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Strange behavior of 3d level of Helium

  1. Apr 11, 2009 #1
    Could someone explain to me the reason why the 3d level of Singlet Helium is lower in energy than the 3p, since it is supposed to be higher because of less penetration...? The energy diagram is here:
    Thank you!
  2. jcsd
  3. Apr 11, 2009 #2
    Could someone please help me...I need the answer desperately...please...
    Thank you very much, and I'm very sorry if I seems too demanding...but I have only 1 day left before the Science Fair...
    Thank you again.
  4. Apr 12, 2009 #3


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    Spin-orbit coupling probably.
  5. Apr 14, 2009 #4
    The experimental electron energy levels of ortho (triplet) and para (singlet) helium for all levels through n=4 are given in Bethe and Salpeter "Quantum mechanics of One and two Electron Atoms" (Springer-1957) on page 127. (The energy levels are all measured in wave numbers below the continuum). The table shows the 3D state as very very slightly more tightly bound than the 3P state for the para (singlet) helium, while the 3D is higher (less tightly bound) than the 3P in the triplet (ortho). The 4D and 4P singlet states are nearly identical.
  6. Apr 14, 2009 #5
    Oh! Thanks!
    Is there a good explanation for this that i can find on the internet?
  7. Apr 15, 2009 #6
    I read that the following book covers the 3-body problem of the un-ionized helium atom. It is a very difficult nucleus plus 2 electron system and can be calculated only approximately..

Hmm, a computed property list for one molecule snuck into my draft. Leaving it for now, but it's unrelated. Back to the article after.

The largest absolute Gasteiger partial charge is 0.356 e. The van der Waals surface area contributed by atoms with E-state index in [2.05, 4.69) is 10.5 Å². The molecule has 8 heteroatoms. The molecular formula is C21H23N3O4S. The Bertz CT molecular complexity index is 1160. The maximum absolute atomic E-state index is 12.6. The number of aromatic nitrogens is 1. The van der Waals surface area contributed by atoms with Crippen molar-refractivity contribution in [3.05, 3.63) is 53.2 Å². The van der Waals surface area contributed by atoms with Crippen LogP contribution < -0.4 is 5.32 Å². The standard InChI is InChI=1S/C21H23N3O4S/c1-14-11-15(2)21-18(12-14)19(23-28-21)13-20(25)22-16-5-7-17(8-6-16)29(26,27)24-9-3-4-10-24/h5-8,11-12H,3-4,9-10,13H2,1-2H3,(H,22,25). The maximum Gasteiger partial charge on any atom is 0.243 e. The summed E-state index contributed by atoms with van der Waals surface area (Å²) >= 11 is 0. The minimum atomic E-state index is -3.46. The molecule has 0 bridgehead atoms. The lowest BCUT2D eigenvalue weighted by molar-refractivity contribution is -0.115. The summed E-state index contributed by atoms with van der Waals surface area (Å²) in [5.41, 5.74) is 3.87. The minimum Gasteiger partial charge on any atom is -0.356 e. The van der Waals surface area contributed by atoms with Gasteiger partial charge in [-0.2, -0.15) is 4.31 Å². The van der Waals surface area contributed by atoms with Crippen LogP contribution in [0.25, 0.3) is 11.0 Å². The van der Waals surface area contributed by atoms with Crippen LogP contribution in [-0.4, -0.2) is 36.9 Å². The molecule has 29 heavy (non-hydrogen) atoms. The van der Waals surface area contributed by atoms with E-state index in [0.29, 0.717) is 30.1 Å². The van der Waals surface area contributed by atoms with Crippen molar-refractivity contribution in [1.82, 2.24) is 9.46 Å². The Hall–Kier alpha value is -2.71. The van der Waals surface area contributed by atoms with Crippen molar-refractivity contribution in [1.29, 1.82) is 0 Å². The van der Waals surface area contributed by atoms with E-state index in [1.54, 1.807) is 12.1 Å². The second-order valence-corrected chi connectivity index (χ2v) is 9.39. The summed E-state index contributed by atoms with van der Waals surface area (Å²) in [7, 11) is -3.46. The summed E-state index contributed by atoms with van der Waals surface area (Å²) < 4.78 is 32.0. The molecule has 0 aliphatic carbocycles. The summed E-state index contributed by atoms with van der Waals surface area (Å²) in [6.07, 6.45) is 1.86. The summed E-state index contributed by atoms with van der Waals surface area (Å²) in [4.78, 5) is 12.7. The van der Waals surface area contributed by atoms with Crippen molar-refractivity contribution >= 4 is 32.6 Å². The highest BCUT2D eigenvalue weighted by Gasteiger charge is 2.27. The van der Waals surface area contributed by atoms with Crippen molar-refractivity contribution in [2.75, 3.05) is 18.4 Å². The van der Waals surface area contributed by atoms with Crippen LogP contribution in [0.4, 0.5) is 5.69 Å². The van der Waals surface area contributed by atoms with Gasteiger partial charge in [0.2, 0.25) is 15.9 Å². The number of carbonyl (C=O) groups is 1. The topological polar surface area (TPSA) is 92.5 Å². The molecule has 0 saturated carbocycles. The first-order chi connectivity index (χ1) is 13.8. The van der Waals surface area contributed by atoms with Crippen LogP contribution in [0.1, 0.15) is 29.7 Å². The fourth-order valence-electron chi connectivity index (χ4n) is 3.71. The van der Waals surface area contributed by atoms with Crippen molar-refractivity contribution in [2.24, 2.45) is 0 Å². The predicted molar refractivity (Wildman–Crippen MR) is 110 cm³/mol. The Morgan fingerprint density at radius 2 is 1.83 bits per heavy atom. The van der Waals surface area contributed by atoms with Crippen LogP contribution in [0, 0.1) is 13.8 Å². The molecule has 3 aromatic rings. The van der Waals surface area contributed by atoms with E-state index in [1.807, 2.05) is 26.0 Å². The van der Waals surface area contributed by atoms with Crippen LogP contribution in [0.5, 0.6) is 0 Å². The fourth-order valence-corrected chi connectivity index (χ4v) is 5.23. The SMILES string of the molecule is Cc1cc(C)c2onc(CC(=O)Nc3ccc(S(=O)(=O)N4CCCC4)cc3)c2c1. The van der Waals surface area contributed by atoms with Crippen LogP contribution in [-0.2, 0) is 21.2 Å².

"Intermediate Quantum Mechanics" by Hans Bethe and Roman Jackiw. Most
    books that discuss the Hartree-Fock method will have discussions on
    two-electron atoms.
  8. Apr 16, 2009 #7


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    Wheeler (1986):
    Bob S, I'd have to disagree with the statement it can "only be calculated approximately". It cannot be calculated analytically by any known method. But it can be calculated to arbitrary precision.

    There probably does exist an exact mathematical solution, at least for the nonrelativistic equation. They did find one for the classical three-body problem. It's unlikely though, that the mathematically exact solution is something which is itself easier to calculate than a numerical method.

    The nonrelativistic ground state energy is -2.903724 a.u. Relativistic: -2.903855 (a difference by ~0.3 J/mol.. not much by any standard)
    Just to compare some methods, since I have the numbers handy:
    Hartree-Fock: -2.86
    Thomas-Fermi model: -2.19
    1st order perturbation theory: -2.75

    The simplest, most exact method was the one Hylleraas used as early as 1929; a direct variational-principle approach, which is completely exact (nonrelativistic) for a given basis.
    A single parameter (analytically solvable): -2.85
    3 parameters: -2.847 (Hylleraas 1929)
    6 parameters: -2.902 (Hylleraas 1929)
    14 parameters: -2.90370 (Chandrasekhar 1955)
    10257 parameters: -2.90372437703411959831115924519440444 (Schwartz, 2002)

    Which is absurd, really, since relativistic effects come into play. Also, Helium is essentially a bit of a special case; Hylleraas method doesn't scale well to systems of more than two electrons. In other cases you'd probably use full-CI.
    Last edited: Apr 16, 2009
  9. Apr 16, 2009 #8
    If you are interested in studying 2-electron atoms, look at H-minus, a single proton with two attached electrons. The last (whichever one it is) has about 0.75 eV of binding energy, and can be stripped with visible light.
  10. Apr 17, 2009 #9


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    If anyone is interested, and has access to Physical Review journals, search for articles by G. W. F. Drake. He did a lot of work (mostly in the 1970's and 1980's ?) doing precision calculations of helium energy levels. For example:

    http://prola.aps.org/abstract/PRL/v59/i14/p1549_1" [Broken]
    "New variational techniques for the 1snd states of helium"

    Last edited by a moderator: May 4, 2017
  11. May 15, 2009 #10
    Thanks you guys a lot ^^
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